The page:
To trace the buried history of LGBTQIA+ in Australia, Zoe Coombs Marr had to resort to police and court records, rummaging through old reels of microfiche with history experts.

While Australia has some robust archives through groups such as the Australian Queer Archives, especially from the 1970s onwards, looking back on early evidence is more complex.

“It’s almost as if Queer history has been erased and sidelined,” she suggests.

Was there evidence of homosexuality in early Australia, for example? You bet. One example discovered dates from 1727. In his three-part series Queerstralia, Coombs Marr raises questions like “Has homophobia been exported to the world by the British?” Were First Nations societies heteronormative before the arrival of the Whitefellas?’

But being queer invariably meant being on the wrong side of the law, which is why many of the cases cited in its first episode have been discovered in court records and in newspapers. There are cases where the police spy on men in the privacy of their bedroom, even drilling a hole in the roof to catch the criminals in the act.

The Norfolk Island penal colony is ironically described as “too penile” with reports of 150 male couples. There were abusive women secretly living as a couple in Geelong in the 1840’s (which sounds like an Aussie to me Gentleman Jack ongoing drama). Other early Australian lesbians named include philanthropist Josephine Beford, Queensland first doctor Lilian Cooper and a Tasmanian writer named Marie Bjelke Petersen.

After decades of Australian men being convicted of “unnatural offences” and sodomy (including Cooma Jail being “the world’s only homosexual prison”), homosexuality was decriminalized under the South Australian government of Don Dunstan in 1975.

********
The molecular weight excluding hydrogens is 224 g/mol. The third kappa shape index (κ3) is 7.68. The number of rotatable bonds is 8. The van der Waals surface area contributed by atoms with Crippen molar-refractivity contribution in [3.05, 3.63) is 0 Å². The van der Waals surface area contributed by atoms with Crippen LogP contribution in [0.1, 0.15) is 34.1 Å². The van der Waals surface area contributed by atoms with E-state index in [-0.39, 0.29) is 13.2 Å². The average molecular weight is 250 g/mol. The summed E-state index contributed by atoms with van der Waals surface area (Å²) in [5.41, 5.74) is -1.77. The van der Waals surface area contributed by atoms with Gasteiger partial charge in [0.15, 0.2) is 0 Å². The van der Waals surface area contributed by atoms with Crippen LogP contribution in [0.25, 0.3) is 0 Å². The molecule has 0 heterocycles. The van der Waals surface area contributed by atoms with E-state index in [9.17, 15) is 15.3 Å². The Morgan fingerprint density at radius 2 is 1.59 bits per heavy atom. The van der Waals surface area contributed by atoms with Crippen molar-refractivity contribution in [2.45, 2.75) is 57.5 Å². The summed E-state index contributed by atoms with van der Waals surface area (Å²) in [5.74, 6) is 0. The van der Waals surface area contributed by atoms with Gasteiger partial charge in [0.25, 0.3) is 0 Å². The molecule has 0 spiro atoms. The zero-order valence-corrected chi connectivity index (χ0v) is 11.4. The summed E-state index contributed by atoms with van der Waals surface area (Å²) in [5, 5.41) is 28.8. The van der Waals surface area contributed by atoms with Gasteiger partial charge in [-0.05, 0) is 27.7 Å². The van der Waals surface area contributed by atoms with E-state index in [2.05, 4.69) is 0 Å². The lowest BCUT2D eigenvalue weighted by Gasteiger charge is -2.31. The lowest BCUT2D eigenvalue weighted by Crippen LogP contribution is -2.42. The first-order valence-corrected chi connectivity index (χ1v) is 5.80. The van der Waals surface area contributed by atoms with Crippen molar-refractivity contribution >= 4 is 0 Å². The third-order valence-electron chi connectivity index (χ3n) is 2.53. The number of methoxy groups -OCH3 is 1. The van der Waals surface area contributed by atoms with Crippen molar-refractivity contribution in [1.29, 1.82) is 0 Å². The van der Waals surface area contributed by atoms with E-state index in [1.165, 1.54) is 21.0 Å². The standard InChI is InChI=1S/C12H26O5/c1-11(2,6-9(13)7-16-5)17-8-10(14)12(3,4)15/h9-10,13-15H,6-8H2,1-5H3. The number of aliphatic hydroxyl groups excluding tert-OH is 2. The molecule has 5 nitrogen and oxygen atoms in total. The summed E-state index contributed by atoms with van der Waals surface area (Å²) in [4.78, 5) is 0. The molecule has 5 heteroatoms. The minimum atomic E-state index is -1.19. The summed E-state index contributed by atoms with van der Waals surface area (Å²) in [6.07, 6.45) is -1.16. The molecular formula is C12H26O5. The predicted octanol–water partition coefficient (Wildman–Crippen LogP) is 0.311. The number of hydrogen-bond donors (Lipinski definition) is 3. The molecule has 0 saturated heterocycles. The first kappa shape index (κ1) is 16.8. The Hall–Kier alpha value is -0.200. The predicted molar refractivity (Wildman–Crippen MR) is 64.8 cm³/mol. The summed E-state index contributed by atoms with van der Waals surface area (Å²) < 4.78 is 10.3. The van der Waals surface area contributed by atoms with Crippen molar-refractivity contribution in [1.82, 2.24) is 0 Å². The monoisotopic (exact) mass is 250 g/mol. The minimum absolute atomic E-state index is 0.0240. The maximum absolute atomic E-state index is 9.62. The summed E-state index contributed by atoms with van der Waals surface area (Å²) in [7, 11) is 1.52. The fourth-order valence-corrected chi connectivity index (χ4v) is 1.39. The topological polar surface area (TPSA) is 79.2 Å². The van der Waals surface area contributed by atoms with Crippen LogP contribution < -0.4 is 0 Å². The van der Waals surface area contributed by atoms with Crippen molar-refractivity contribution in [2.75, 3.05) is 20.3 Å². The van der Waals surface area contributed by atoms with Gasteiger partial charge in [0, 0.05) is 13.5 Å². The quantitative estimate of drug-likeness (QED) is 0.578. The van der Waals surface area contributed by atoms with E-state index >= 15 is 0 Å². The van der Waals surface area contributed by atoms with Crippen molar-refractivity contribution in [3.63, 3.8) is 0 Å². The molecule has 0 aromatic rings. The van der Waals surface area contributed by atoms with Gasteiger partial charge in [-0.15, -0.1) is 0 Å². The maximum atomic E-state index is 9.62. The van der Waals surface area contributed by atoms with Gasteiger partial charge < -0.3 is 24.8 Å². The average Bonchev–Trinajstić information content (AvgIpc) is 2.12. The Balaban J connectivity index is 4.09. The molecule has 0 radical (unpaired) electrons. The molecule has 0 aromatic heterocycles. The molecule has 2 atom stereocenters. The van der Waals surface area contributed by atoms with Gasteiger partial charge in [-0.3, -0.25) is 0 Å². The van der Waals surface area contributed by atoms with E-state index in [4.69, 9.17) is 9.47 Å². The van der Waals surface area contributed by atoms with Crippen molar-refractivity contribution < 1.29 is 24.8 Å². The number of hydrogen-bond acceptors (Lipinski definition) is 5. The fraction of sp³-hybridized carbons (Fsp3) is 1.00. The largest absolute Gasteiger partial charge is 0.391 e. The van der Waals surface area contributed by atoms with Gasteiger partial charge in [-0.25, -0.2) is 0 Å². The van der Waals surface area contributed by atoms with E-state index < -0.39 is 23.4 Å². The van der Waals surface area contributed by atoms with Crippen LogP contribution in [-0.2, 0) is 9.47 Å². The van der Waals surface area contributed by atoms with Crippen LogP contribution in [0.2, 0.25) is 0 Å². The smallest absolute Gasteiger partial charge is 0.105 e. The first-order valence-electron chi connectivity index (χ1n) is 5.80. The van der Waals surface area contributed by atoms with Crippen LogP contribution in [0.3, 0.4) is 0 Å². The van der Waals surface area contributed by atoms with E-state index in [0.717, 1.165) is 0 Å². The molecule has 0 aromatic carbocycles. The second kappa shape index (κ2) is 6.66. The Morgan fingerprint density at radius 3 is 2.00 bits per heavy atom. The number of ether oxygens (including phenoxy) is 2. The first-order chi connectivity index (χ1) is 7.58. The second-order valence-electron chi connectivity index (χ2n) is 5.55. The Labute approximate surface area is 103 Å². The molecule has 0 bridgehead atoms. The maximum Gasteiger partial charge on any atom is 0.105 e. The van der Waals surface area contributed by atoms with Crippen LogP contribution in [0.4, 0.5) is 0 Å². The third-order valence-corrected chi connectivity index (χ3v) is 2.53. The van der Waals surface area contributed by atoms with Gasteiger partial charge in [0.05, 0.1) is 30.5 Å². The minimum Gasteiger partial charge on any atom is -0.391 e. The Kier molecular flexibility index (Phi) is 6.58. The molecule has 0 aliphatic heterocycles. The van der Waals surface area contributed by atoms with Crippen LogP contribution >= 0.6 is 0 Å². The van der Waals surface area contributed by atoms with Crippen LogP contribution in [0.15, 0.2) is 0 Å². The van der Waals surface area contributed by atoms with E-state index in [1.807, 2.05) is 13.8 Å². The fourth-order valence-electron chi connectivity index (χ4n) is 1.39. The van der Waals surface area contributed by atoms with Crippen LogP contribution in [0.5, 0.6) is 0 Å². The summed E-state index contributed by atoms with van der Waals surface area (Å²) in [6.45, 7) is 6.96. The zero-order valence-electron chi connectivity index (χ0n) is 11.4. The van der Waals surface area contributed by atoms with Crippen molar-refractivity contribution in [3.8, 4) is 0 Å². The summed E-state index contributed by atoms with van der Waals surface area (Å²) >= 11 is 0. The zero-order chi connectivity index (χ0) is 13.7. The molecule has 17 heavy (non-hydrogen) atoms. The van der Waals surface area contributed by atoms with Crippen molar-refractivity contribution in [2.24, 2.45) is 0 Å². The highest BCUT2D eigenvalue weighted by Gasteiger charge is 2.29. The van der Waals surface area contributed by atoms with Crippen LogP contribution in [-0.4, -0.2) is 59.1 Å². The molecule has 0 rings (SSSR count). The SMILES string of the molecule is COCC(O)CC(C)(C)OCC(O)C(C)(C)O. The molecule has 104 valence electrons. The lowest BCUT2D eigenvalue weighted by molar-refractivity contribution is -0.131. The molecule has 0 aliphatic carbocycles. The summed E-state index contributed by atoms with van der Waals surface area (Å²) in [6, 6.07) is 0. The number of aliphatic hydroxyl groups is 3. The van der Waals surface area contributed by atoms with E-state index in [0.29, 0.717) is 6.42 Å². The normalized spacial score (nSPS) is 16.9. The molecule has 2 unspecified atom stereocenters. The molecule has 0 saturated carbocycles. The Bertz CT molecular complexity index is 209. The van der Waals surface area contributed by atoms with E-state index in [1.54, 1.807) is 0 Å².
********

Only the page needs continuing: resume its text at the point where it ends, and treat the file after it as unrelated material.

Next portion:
It would take until 1997 for Tasmania to become the last state to follow suit.

Coombs Marr, herself born and raised in Tasmania, speaks to activist Rodney Croome, whose battles through the High Court and up to the United Nations have been groundbreaking, despite police arrests.

She also talks to famed Tassie comedian Hannah Gadsby, as well as her own parents, as she tries to find a line through mountains of material. At times he’s jarring in his storytelling, juggling facts and punchlines (“bum sex” is that a friendly ABC term?), protesting that he prefers a “looped meta-narrative.”

Along the way you will hear about the infamous ABC Chessboard episode, with ’78er’ Peter de Waal being one half of the first male kiss on Australian TV. There are fellow ’78ers’ Kimberley O’Sullivan and Dennis Altman, Dr Ruth Ford, Ian Roberts, transgender activists Julie Peters and Martine Delaney plus co-anchor Nayuka Gorrie chiming in for the First Nations story unannounced. Wait for the footage from the Channel 7 documentary about suburban shoppers in 1966 where we’re told how hard it is to spot a lesbian. No, really?

There is also the confrontation with stories of HIV/AIDS, hate crimes, murders and tragic stories of oppression with Australians forced into hiding in the closet or underground.

Also the riots of 1978 -“out of the bars and in the streets”- which would eventually lead Shrove Tuesday, were horrific police assaults, followed by the Sydney Morning Herald publishing the names and addresses of those arrested. It took until 2016 for the paper to apologise.

After the first Law-focused episode, Episode 2 explains how Queers have had their identities defined and shaped, first by others, increasingly by themselves. Episode 3 examines how queer people have jostled for space and representation, ultimately finding their place within society.

Coombs Marr is to be congratulated for taking on the scope of this and bringing it to the fore throughout World pride. There’s so much story to tell, I’d be surprised if it could fit all into 3 episodes. This would be a perfect compendium with Andrew Mercado’s doco Outrageous: The queer story of Australian TV if ABC has any thoughts on a follow up.

Queerstralia airs Tuesdays at 8:30 pm on ABC.